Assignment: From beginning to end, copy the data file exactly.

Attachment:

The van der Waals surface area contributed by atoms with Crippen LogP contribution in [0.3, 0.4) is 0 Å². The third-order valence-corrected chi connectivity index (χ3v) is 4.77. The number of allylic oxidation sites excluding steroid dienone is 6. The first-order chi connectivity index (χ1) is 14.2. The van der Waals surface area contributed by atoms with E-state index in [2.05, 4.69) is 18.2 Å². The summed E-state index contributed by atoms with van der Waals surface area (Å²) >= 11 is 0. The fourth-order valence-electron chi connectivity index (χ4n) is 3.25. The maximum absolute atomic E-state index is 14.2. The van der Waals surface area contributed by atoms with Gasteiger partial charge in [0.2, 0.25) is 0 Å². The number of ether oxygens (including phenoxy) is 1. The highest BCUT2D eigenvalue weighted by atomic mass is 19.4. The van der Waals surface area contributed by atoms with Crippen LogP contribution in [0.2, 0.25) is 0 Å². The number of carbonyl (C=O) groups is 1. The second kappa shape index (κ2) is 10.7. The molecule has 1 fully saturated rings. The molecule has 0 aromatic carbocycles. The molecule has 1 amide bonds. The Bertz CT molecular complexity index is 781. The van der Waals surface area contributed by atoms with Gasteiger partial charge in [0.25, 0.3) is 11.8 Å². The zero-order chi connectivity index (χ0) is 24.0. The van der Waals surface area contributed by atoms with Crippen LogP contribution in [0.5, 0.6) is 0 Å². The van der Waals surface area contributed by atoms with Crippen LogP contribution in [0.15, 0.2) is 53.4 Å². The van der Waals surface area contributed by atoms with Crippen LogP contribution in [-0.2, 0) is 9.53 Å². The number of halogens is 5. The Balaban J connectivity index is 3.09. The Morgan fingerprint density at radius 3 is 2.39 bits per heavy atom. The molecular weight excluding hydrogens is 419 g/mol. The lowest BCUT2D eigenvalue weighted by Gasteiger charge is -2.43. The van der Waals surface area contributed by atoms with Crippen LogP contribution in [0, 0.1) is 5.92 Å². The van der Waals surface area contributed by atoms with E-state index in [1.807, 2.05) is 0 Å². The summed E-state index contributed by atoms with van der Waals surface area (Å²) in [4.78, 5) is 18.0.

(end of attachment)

The van der Waals surface area contributed by atoms with Crippen LogP contribution in [0.3, 0.4) is 0 Å². The third-order valence-corrected chi connectivity index (χ3v) is 4.77. The number of allylic oxidation sites excluding steroid dienone is 6. The first-order chi connectivity index (χ1) is 14.2. The van der Waals surface area contributed by atoms with E-state index in [2.05, 4.69) is 18.2 Å². The summed E-state index contributed by atoms with van der Waals surface area (Å²) >= 11 is 0. The fourth-order valence-electron chi connectivity index (χ4n) is 3.25. The maximum absolute atomic E-state index is 14.2. The van der Waals surface area contributed by atoms with Gasteiger partial charge in [0.2, 0.25) is 0 Å². The number of ether oxygens (including phenoxy) is 1. The highest BCUT2D eigenvalue weighted by atomic mass is 19.4. The van der Waals surface area contributed by atoms with Crippen LogP contribution in [0.2, 0.25) is 0 Å². The number of carbonyl (C=O) groups is 1. The second kappa shape index (κ2) is 10.7. The molecule has 1 fully saturated rings. The molecule has 0 aromatic carbocycles. The molecule has 1 amide bonds. The Bertz CT molecular complexity index is 781. The van der Waals surface area contributed by atoms with Gasteiger partial charge in [0.25, 0.3) is 11.8 Å². The zero-order chi connectivity index (χ0) is 24.0. The van der Waals surface area contributed by atoms with Crippen LogP contribution in [0.5, 0.6) is 0 Å². The van der Waals surface area contributed by atoms with Crippen LogP contribution in [0.15, 0.2) is 53.4 Å². The van der Waals surface area contributed by atoms with Crippen LogP contribution in [-0.2, 0) is 9.53 Å². The number of halogens is 5. The Balaban J connectivity index is 3.09. The Morgan fingerprint density at radius 3 is 2.39 bits per heavy atom. The molecular weight excluding hydrogens is 419 g/mol. The lowest BCUT2D eigenvalue weighted by Gasteiger charge is -2.43. The van der Waals surface area contributed by atoms with Crippen LogP contribution in [0, 0.1) is 5.92 Å². The van der Waals surface area contributed by atoms with E-state index in [1.807, 2.05) is 0 Å². The summed E-state index contributed by atoms with van der Waals surface area (Å²) in [4.78, 5) is 18.0.